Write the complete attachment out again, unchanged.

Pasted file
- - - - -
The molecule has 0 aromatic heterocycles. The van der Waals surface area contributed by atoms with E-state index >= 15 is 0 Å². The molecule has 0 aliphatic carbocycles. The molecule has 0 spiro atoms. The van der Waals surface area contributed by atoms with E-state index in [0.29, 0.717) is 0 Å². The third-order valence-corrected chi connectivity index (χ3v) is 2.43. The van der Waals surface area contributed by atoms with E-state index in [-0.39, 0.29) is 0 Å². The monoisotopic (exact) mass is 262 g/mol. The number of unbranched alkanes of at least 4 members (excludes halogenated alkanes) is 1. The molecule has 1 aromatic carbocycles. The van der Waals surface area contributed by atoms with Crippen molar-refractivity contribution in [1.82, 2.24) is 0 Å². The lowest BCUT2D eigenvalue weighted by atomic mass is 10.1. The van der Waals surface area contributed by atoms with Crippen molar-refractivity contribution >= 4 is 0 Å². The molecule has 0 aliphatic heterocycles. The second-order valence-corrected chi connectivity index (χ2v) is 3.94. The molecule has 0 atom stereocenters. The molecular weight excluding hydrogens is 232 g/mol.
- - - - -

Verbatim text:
The molecule has 0 aromatic heterocycles. The van der Waals surface area contributed by atoms with E-state index >= 15 is 0 Å². The molecule has 0 aliphatic carbocycles. The molecule has 0 spiro atoms. The van der Waals surface area contributed by atoms with E-state index in [0.29, 0.717) is 0 Å². The third-order valence-corrected chi connectivity index (χ3v) is 2.43. The van der Waals surface area contributed by atoms with E-state index in [-0.39, 0.29) is 0 Å². The monoisotopic (exact) mass is 262 g/mol. The number of unbranched alkanes of at least 4 members (excludes halogenated alkanes) is 1. The molecule has 1 aromatic carbocycles. The van der Waals surface area contributed by atoms with Crippen molar-refractivity contribution in [1.82, 2.24) is 0 Å². The lowest BCUT2D eigenvalue weighted by atomic mass is 10.1. The van der Waals surface area contributed by atoms with Crippen molar-refractivity contribution >= 4 is 0 Å². The molecule has 0 aliphatic heterocycles. The second-order valence-corrected chi connectivity index (χ2v) is 3.94. The molecule has 0 atom stereocenters. The molecular weight excluding hydrogens is 232 g/mol.